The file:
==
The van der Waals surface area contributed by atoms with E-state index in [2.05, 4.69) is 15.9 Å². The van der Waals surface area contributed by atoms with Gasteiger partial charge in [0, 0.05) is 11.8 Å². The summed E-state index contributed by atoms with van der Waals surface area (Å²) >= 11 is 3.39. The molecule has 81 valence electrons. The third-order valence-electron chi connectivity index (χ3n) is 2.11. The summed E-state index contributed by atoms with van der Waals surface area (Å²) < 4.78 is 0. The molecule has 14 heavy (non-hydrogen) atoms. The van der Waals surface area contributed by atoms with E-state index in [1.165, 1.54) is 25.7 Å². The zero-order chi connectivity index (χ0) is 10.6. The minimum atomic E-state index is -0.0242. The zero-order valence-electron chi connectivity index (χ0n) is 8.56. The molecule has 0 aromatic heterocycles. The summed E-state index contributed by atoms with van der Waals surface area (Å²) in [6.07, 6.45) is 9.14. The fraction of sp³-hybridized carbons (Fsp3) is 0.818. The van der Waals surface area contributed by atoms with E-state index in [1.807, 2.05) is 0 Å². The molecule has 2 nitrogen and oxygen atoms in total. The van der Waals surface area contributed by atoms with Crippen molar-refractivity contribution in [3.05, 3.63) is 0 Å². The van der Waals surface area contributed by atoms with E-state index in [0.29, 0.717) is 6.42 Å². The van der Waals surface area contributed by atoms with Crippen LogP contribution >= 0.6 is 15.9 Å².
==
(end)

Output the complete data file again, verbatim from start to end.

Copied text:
The van der Waals surface area contributed by atoms with E-state index in [2.05, 4.69) is 15.9 Å². The van der Waals surface area contributed by atoms with Gasteiger partial charge in [0, 0.05) is 11.8 Å². The summed E-state index contributed by atoms with van der Waals surface area (Å²) >= 11 is 3.39. The molecule has 81 valence electrons. The third-order valence-electron chi connectivity index (χ3n) is 2.11. The summed E-state index contributed by atoms with van der Waals surface area (Å²) < 4.78 is 0. The molecule has 14 heavy (non-hydrogen) atoms. The van der Waals surface area contributed by atoms with E-state index in [1.165, 1.54) is 25.7 Å². The zero-order chi connectivity index (χ0) is 10.6. The minimum atomic E-state index is -0.0242. The zero-order valence-electron chi connectivity index (χ0n) is 8.56. The molecule has 0 aromatic heterocycles. The summed E-state index contributed by atoms with van der Waals surface area (Å²) in [6.07, 6.45) is 9.14. The fraction of sp³-hybridized carbons (Fsp3) is 0.818. The van der Waals surface area contributed by atoms with E-state index in [1.807, 2.05) is 0 Å². The molecule has 2 nitrogen and oxygen atoms in total. The van der Waals surface area contributed by atoms with Crippen molar-refractivity contribution in [3.05, 3.63) is 0 Å². The van der Waals surface area contributed by atoms with E-state index in [0.29, 0.717) is 6.42 Å². The van der Waals surface area contributed by atoms with Crippen LogP contribution >= 0.6 is 15.9 Å².